A Study on the Socio Economic Conditions of the Members of
Self Help Groups in Krishnagiri District


By

M. Muthu Gopalakrishnan1
Lecturer and Ph.D., Scholar in Commerce
T. John Institute of Management and Science (TIMS)
Bangalore-83

Arun Kumar
Professor
Jawaharlal Nehru University
New Delhi
 


INTRODUCTION

In this globalization and information era, while a small slice of India is rich enough to eat out, drive new cars and shop for luxuries at glitzy malls, millions in the vast, impoverished countryside are still struggling for survival. "Poverty is an acute problem in India. Even though Government is taking a lot of steps, poverty is getting entrenched in more backward areas especially rural areas."2 About two thirds of India's more than 1 billion people live in rural areas, and almost 170 million of them are poor. Although many rural people are migrating to cities, three out of four of India's poor people live in the vast rural parts of the country. For more than 21 per cent of them, poverty is a chronic condition.

POVERTY IN INDIA AT A GLANCE

The Government has been trying to eradicate the poverty right from the independence. It is worth while here to state, to over come the problem of any, one should know well about it. In this regard the following table exhibits the state of poverty level in India.3

TABLE 1
POVERTY IN INDIA AT A GLANCE

Total population (million), 2003

1,064.4

Rural population (as % of total), 2003:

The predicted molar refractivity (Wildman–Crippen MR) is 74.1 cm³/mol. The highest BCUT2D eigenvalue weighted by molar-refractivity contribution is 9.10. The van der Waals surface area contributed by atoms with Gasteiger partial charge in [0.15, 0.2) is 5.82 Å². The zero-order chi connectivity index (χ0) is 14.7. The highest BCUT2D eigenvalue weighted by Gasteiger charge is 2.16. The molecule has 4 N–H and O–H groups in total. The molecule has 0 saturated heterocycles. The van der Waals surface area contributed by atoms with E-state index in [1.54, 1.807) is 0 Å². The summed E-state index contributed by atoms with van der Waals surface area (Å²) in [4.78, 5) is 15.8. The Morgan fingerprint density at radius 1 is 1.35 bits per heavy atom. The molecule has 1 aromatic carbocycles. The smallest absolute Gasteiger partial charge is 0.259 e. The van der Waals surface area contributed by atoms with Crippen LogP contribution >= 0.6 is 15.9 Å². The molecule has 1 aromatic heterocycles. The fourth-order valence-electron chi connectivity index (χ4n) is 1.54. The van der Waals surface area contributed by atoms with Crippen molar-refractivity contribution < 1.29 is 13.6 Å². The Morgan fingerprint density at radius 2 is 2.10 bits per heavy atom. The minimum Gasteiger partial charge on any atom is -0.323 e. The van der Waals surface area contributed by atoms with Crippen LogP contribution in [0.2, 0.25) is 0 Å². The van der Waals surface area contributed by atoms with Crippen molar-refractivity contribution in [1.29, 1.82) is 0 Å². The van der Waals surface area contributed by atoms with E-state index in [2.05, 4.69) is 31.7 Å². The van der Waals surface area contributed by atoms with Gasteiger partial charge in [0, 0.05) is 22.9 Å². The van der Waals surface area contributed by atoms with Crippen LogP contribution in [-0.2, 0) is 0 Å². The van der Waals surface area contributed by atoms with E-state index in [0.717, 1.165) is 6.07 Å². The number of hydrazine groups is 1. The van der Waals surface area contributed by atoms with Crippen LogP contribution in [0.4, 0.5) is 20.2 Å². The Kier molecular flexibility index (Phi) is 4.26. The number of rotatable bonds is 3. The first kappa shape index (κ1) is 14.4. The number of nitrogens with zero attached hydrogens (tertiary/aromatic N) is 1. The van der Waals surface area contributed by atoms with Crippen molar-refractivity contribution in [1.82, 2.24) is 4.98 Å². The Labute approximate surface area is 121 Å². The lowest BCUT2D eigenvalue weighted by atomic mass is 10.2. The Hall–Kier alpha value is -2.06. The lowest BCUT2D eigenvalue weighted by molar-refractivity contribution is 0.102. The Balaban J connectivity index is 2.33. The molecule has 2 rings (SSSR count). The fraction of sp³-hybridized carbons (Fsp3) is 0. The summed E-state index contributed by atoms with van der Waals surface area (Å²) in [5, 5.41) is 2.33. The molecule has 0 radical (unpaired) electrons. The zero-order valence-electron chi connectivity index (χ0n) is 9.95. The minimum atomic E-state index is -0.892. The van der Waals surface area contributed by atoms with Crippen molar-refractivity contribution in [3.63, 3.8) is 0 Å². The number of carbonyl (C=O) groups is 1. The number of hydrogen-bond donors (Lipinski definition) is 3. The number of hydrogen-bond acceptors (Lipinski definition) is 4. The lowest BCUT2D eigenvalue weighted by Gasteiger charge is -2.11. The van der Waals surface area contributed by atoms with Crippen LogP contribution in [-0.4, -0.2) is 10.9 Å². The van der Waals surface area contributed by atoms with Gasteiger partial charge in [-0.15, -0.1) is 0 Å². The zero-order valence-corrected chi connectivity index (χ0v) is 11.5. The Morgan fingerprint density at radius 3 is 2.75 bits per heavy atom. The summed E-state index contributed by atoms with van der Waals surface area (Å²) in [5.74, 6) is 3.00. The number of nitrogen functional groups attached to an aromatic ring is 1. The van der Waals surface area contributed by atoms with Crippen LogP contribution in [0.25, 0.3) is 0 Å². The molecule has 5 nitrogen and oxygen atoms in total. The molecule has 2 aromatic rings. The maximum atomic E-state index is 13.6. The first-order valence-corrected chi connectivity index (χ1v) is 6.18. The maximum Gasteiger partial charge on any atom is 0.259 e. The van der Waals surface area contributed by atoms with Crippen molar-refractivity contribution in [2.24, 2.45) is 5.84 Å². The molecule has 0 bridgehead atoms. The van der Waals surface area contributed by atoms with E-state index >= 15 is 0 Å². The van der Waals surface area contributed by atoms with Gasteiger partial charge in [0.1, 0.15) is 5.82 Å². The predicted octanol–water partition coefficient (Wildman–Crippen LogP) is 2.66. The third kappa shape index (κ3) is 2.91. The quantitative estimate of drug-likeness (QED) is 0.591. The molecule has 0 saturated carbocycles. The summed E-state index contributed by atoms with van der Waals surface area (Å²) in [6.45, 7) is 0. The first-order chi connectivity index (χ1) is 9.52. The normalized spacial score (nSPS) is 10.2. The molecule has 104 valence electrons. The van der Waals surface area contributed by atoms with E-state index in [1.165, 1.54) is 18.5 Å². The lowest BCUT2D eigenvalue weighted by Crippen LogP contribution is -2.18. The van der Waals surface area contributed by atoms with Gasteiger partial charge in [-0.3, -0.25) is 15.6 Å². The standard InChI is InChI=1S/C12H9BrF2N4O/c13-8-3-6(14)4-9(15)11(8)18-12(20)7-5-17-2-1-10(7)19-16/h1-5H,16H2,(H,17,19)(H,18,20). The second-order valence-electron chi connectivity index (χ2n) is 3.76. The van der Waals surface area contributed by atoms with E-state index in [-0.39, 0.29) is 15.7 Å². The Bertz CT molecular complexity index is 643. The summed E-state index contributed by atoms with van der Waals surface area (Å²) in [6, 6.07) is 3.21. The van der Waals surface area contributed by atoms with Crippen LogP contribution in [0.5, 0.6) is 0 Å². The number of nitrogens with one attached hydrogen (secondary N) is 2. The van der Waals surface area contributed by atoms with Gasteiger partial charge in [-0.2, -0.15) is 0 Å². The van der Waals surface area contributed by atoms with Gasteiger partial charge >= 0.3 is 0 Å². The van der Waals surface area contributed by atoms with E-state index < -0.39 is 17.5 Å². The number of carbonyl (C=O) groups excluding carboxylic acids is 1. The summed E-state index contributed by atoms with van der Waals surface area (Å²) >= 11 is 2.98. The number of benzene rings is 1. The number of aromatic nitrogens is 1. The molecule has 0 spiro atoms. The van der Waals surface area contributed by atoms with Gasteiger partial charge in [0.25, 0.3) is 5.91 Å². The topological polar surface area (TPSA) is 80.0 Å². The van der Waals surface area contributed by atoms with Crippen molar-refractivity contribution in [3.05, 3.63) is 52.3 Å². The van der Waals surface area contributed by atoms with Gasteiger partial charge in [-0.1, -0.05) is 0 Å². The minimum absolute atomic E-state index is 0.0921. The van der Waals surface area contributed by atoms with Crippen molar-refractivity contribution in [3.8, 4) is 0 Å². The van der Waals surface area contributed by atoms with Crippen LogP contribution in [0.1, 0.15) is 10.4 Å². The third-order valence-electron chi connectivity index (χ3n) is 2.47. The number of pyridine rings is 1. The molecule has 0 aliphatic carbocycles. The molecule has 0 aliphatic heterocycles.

71.7 %

Total labour force (million), 2003

473.3

Female labour force as % of total, 2003:

32.6

Number of rural poor (million) (approximate)

222.0

Poor as % of total rural population, 2000

30.2

Population living below US$1 a day (%), 1990-2002

34.7

Population living below US$2 a day (%), 1990-2002

79.9

Population living below the national poverty line (%), 1990-2001

28.6

                        Source: www.ruralpovertyportal.org

MICRO CREDIT - REACHING THE RMOTE PARTS

Of course, there is a lot of ways and means to be used as the tools to eradicate the poverty in India. But in the recent past microfinance is often considered one of the most effective and flexible strategies in the fight against global poverty. It is sustainable and can be implemented on the massive scale necessary to respond to the urgent needs of those living on less than $1 a day, the World's poorest. Because micro credit can provide a much-needed boost to people's earning power in remote parts of a country and an economy where the formal banking sector has shied away from lending.

ORIGIN AND CONCEPT OF SHGs